Conventional lenders typically evaluate loan opportunities by analyzing what is known as the “Five C’s” – character, capacity, collateral, capital, and conditions.
- Character is assessing a borrower’s creditworthiness and standing in their community. Do they have referrals who speak highly of them, or are they an unknown?
- Capacity is determining if the individual or business generates enough cash flow to pay their monthly obligations, otherwise known as debt service ratio.
- Collateral is evaluating what (if any) type of collateral is being pledged as security for the loan and what caliber it is. Is the loan secured by inventory, equipment, or real property? If so, what conditions and value would be used for it?
- Capital takes a closer look at the individual loan and how much “skin in the game” the borrower is putting into the equation. Does the borrower need to come in with any cash to close the transaction, or are they purely using other people’s money?
- Lastly, conditions pertain to what the loan terms are with regard to loan amount, rate, and the borrower’s intended use of the funds. Is the lender going to limit the use of funds to a purchase transaction, or does the borrower have the freedom to do as they please?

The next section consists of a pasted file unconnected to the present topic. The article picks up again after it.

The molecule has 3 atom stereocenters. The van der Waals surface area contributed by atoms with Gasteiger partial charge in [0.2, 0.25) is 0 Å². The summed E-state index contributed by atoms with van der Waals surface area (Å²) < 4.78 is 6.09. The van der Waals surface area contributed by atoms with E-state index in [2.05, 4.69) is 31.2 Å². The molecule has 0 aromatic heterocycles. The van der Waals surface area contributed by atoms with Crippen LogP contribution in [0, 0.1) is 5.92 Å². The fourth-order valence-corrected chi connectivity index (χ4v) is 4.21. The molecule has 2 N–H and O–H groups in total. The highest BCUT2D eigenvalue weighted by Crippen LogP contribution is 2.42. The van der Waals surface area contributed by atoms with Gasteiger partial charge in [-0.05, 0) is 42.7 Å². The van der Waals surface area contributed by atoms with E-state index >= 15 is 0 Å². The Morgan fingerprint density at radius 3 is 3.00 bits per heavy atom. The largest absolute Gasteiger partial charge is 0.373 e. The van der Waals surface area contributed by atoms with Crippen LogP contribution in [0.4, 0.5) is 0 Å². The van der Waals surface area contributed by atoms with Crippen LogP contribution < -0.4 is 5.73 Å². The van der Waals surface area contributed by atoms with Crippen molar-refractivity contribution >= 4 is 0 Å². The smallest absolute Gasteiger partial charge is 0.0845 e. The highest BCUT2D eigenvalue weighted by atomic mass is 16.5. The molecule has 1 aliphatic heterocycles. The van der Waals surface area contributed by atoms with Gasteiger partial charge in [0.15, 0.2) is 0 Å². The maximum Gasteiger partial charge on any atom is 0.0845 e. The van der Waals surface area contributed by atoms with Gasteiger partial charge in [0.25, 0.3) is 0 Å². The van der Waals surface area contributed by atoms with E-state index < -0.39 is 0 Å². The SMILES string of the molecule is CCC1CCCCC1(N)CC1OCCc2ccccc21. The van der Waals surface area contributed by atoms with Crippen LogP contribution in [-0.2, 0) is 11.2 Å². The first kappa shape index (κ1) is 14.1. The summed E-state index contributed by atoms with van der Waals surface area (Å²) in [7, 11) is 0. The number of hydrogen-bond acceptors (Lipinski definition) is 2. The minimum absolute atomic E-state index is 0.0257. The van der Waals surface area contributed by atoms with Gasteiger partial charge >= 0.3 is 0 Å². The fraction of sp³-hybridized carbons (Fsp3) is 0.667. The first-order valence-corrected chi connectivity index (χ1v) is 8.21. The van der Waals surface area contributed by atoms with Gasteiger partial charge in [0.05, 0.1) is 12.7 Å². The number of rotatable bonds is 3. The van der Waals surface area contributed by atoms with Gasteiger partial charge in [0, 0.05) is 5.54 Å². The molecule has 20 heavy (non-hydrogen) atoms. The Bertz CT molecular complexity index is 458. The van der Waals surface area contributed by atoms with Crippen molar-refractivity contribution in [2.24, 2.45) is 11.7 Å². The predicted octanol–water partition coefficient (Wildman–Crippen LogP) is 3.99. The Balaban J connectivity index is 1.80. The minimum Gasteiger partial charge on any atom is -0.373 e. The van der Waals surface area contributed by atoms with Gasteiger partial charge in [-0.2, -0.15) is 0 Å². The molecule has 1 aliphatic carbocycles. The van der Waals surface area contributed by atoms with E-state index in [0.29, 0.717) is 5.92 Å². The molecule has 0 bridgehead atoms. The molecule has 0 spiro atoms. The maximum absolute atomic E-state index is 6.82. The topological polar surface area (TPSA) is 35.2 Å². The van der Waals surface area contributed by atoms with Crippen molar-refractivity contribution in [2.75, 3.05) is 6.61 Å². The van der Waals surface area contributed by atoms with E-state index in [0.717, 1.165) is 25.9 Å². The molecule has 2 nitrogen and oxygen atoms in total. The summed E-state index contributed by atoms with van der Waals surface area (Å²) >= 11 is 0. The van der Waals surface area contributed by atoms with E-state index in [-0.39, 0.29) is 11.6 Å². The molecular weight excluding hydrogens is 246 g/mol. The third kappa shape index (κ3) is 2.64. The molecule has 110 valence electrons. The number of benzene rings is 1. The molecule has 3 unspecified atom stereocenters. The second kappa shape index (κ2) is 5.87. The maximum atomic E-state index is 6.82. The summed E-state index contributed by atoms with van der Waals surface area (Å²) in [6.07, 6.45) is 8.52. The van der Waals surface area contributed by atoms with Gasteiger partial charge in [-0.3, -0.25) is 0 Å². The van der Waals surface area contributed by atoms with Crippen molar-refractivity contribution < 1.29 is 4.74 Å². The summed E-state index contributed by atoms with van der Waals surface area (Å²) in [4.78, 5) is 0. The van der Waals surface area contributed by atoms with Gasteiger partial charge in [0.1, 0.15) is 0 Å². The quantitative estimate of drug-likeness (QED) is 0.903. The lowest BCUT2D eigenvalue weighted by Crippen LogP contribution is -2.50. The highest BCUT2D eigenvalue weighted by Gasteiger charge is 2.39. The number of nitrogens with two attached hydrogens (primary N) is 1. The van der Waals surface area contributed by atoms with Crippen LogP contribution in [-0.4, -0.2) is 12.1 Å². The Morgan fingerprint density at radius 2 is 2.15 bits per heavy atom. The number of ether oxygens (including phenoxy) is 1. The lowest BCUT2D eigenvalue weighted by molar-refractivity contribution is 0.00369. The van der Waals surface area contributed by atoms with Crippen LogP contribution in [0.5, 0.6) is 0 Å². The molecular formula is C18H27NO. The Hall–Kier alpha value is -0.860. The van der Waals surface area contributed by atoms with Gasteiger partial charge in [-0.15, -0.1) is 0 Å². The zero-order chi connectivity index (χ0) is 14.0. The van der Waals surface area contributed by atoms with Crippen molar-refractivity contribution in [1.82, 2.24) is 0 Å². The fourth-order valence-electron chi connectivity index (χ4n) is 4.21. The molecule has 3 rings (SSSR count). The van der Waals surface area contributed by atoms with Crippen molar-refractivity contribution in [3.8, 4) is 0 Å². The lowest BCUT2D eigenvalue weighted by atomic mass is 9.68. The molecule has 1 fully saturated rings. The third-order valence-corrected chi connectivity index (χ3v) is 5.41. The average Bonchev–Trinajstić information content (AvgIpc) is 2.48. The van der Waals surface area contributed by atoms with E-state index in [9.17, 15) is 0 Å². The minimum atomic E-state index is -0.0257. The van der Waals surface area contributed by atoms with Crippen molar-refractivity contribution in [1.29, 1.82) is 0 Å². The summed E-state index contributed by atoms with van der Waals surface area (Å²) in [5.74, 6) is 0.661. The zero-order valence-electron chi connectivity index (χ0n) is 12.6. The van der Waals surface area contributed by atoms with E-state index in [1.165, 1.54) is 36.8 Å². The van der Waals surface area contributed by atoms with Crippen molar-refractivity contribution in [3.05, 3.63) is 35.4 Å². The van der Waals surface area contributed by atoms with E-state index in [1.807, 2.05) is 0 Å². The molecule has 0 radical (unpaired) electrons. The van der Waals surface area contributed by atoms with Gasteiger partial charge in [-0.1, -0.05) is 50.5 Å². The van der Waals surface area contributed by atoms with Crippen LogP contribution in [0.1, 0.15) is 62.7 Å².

This underwriting process can take anywhere from 30 to 90 days, or in some cases even longer. On the other hand, private money lenders, can often perform proper due diligence in a fraction of the time, often in as little as 7-14 days. Key considerations when evaluating any loan opportunity includes understanding the risk factors and identifying how best to structure the loan to mitigate those risks. For private lenders, this process can include: calculating the proper loan amount, establishing the right interest rates, and determining the proper amount of reserves to build into a loan.
Assessing Risks in a Tight Window
When faced with any new opportunity, underwriting teams are tasked with the objective of how to make the loan a success. A successful loan is one where the borrower can achieve their business objectives, with the loan being repaid in full and on time. However, there are several potential barriers to success. Underwriters typically place these risk factors into three major categories: credit risk, operational risk, and market risk.